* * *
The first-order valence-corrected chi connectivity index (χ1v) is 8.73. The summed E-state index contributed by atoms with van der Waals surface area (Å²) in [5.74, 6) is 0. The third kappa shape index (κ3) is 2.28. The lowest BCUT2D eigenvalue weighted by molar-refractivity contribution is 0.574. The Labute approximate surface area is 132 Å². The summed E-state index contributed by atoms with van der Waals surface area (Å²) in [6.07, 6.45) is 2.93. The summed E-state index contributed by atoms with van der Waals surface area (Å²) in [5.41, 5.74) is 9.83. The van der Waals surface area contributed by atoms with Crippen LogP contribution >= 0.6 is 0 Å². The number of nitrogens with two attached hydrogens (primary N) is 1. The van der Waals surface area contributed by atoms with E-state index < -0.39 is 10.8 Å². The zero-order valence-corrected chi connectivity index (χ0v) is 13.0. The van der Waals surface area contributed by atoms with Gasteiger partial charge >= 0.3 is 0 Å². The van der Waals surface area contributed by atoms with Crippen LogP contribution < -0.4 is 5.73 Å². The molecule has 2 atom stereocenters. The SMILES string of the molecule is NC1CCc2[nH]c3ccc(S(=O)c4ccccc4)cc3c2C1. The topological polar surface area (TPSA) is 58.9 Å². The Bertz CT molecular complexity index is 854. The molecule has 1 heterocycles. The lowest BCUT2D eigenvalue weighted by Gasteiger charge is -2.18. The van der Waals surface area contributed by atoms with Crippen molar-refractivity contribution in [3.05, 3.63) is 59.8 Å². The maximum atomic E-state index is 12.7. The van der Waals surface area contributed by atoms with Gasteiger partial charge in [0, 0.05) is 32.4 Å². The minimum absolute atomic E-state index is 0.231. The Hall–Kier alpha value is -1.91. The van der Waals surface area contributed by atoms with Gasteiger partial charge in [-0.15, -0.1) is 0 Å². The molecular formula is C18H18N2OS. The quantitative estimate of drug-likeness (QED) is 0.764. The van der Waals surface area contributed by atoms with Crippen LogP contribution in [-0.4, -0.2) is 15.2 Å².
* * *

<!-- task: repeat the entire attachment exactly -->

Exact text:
The first-order valence-corrected chi connectivity index (χ1v) is 8.73. The summed E-state index contributed by atoms with van der Waals surface area (Å²) in [5.74, 6) is 0. The third kappa shape index (κ3) is 2.28. The lowest BCUT2D eigenvalue weighted by molar-refractivity contribution is 0.574. The Labute approximate surface area is 132 Å². The summed E-state index contributed by atoms with van der Waals surface area (Å²) in [6.07, 6.45) is 2.93. The summed E-state index contributed by atoms with van der Waals surface area (Å²) in [5.41, 5.74) is 9.83. The van der Waals surface area contributed by atoms with Crippen LogP contribution >= 0.6 is 0 Å². The number of nitrogens with two attached hydrogens (primary N) is 1. The van der Waals surface area contributed by atoms with E-state index < -0.39 is 10.8 Å². The zero-order valence-corrected chi connectivity index (χ0v) is 13.0. The van der Waals surface area contributed by atoms with Gasteiger partial charge >= 0.3 is 0 Å². The van der Waals surface area contributed by atoms with Crippen LogP contribution < -0.4 is 5.73 Å². The molecule has 2 atom stereocenters. The SMILES string of the molecule is NC1CCc2[nH]c3ccc(S(=O)c4ccccc4)cc3c2C1. The topological polar surface area (TPSA) is 58.9 Å². The Bertz CT molecular complexity index is 854. The molecule has 1 heterocycles. The lowest BCUT2D eigenvalue weighted by Gasteiger charge is -2.18. The van der Waals surface area contributed by atoms with Crippen molar-refractivity contribution in [3.05, 3.63) is 59.8 Å². The maximum atomic E-state index is 12.7. The van der Waals surface area contributed by atoms with Gasteiger partial charge in [0, 0.05) is 32.4 Å². The minimum absolute atomic E-state index is 0.231. The Hall–Kier alpha value is -1.91. The van der Waals surface area contributed by atoms with Gasteiger partial charge in [-0.15, -0.1) is 0 Å². The molecular formula is C18H18N2OS. The quantitative estimate of drug-likeness (QED) is 0.764. The van der Waals surface area contributed by atoms with Crippen LogP contribution in [-0.4, -0.2) is 15.2 Å².